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http://www.independent.co.uk/news/science/drug-trials-not-reported-in-line-with-ethical-and-legal-demands-british-medical-journal-says-a6879586.html

 

http://www.nature.com/news/half-of-us-clinical-trials-go-unpublished-1.14286

 

Yes, you're right. Neo, the info should be available. That's the point, you don't have to continue with the trial, but suppressing the information & starting again with a different trial format/different subjects skews the data used for clinical decision making.

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Terry,

what in particular do you look for in study design, id like to be better at understanding what constitutes a good study. Though I think i need to brush up on my statistics from university.

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Wow. I'm really unpleasantly surprised at the tone and tenor of this discussion. And very disconcerted by the clearly antagonistic posts made about TSM. 

It is completely clear that naltrexone can increase the chances of abstinence and/or reduction in drinking when used as a daily dose to fight cravings. As Terryk mentioned with the information above, it's a slight increase, but worth noting and certainly worth trying. That's the only way that naltrexone has been truly studied, because it is the rare researcher/doctor to recommend a medication to treat alcoholism and not insist on abstinence as the goal. 

It's not the way the amazing Joanna and the site CthreeEurope ( http://cthreeeurope.com/ ) suggest is the most effective way to use naltrexone according to the information provided by Eskapa. (I cannot speak highly enough about the site cthreeeurope and about Joanna herself, who, as it was already mentioned, got her certification as a counselor so she could help people get and keep their naltrexone prescriptions. I should also admit that I purloined a bunch of information from that site, to augment the information on this site. Thank you!) 

I have yet to see any really compelling research on either TSM or HDB. High Dose Baclofen has ONE randomized control study of FIFTY NINE people. That isn't nearly enough to suggest that the results (success ~68%) can be construed to apply to the population at large. On the contrary! I am not suggesting that those results aren't promising. They are. And we know a lot of people who have had success with HDB, but some at much higher doses than the study, which stopped at 270mg. There are other studies, but nothing that I would consider bullet proof against even reasonable skepticism.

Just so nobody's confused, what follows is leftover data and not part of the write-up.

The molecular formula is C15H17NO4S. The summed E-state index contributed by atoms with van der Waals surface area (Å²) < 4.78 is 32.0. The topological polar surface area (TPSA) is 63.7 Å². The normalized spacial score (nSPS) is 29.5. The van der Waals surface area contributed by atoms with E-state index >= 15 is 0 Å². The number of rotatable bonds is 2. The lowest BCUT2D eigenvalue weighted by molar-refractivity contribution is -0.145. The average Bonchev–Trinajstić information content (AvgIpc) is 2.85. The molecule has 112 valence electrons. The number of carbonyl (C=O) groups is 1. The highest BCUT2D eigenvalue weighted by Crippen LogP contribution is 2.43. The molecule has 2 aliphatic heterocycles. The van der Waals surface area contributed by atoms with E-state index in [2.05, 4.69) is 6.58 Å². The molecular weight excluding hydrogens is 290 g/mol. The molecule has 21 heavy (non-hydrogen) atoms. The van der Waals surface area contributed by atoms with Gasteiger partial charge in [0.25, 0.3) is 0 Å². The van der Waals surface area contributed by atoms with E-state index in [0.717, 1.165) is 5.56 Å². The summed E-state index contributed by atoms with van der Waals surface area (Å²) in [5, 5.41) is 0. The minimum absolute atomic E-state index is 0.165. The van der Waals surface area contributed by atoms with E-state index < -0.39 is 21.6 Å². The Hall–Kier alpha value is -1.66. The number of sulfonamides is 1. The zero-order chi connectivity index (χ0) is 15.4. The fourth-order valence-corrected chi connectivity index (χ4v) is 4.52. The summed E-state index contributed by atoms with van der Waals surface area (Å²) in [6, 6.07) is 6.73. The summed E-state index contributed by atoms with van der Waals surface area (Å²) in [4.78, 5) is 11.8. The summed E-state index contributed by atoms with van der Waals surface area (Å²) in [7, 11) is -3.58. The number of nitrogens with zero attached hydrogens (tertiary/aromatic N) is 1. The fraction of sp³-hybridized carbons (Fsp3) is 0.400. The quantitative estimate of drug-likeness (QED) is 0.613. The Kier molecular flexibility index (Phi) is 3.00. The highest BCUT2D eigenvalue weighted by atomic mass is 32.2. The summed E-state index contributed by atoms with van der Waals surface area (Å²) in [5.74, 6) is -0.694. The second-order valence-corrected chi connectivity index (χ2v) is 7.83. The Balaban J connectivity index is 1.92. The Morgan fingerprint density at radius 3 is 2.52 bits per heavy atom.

I actually DID read the research, and many anecdotal accounts, about naltrexone (daily) and TSM and found it really compelling, which is why it's included here. I purposely wooed, cajoled and harassed friends and acquaintances who have had success with TSM to support and participate here. Which they did! (Thank you!!) 

My apologies if this thread offended. I understand that Baclofenman was simply trying to understand the factual information, but I would have been happy to share with him the info I learned when I did the research while creating this site. (Much of that information comes from the truly informative book, A Prescription for Alcoholicshttps://www.amazon.com/dp/B01A1E8YKW/ref=dp-kindle-redirect?_encoding=UTF8&btkr=1  , which I highly recommend.) Honestly, it seems irrelevant to me if the claim of 78% success is factually correct, because we don't have randomized control studies to back up the number. (And really, does it matter if it's 78% or 50% or 30%? Imagine how many people with alcoholism would be helped if they tried naltrexone--TSM or daily--and found it effective! Millions...) 

Do we really need to rate these medications? I haven't visited Reddit, but perhaps they know as little about baclofen as some of us do about naltrexone? I'm bummed out that there was information suggesting that one is better than the other, when either (or both!) could be the key for someone to get free of addiction. 

Truth is, there is a lot of rhetoric and way too much of one kind of information, not enough of the other, and we all need to help each other through this process to get to contented sobriety. 

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joesixpack